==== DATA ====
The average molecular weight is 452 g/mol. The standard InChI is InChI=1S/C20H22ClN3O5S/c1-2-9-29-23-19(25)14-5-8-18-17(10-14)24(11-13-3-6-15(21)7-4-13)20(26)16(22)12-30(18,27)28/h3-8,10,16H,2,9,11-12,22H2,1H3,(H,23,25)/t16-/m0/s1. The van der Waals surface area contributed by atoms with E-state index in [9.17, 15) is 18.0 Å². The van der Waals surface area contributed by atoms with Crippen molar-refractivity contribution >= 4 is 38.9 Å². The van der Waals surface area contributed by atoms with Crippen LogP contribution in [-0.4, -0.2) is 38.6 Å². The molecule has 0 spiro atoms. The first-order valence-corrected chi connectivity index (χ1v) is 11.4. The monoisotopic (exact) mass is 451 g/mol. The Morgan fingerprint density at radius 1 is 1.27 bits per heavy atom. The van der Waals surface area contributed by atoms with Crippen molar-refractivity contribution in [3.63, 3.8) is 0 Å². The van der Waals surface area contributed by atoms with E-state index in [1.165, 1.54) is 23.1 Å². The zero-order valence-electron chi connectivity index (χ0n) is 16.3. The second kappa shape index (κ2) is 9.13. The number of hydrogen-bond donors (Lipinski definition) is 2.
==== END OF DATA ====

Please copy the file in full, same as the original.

The average molecular weight is 452 g/mol. The standard InChI is InChI=1S/C20H22ClN3O5S/c1-2-9-29-23-19(25)14-5-8-18-17(10-14)24(11-13-3-6-15(21)7-4-13)20(26)16(22)12-30(18,27)28/h3-8,10,16H,2,9,11-12,22H2,1H3,(H,23,25)/t16-/m0/s1. The van der Waals surface area contributed by atoms with E-state index in [9.17, 15) is 18.0 Å². The van der Waals surface area contributed by atoms with Crippen molar-refractivity contribution >= 4 is 38.9 Å². The van der Waals surface area contributed by atoms with Crippen LogP contribution in [-0.4, -0.2) is 38.6 Å². The molecule has 0 spiro atoms. The first-order valence-corrected chi connectivity index (χ1v) is 11.4. The monoisotopic (exact) mass is 451 g/mol. The Morgan fingerprint density at radius 1 is 1.27 bits per heavy atom. The van der Waals surface area contributed by atoms with Crippen molar-refractivity contribution in [3.63, 3.8) is 0 Å². The van der Waals surface area contributed by atoms with E-state index in [1.165, 1.54) is 23.1 Å². The zero-order valence-electron chi connectivity index (χ0n) is 16.3. The second kappa shape index (κ2) is 9.13. The number of hydrogen-bond donors (Lipinski definition) is 2.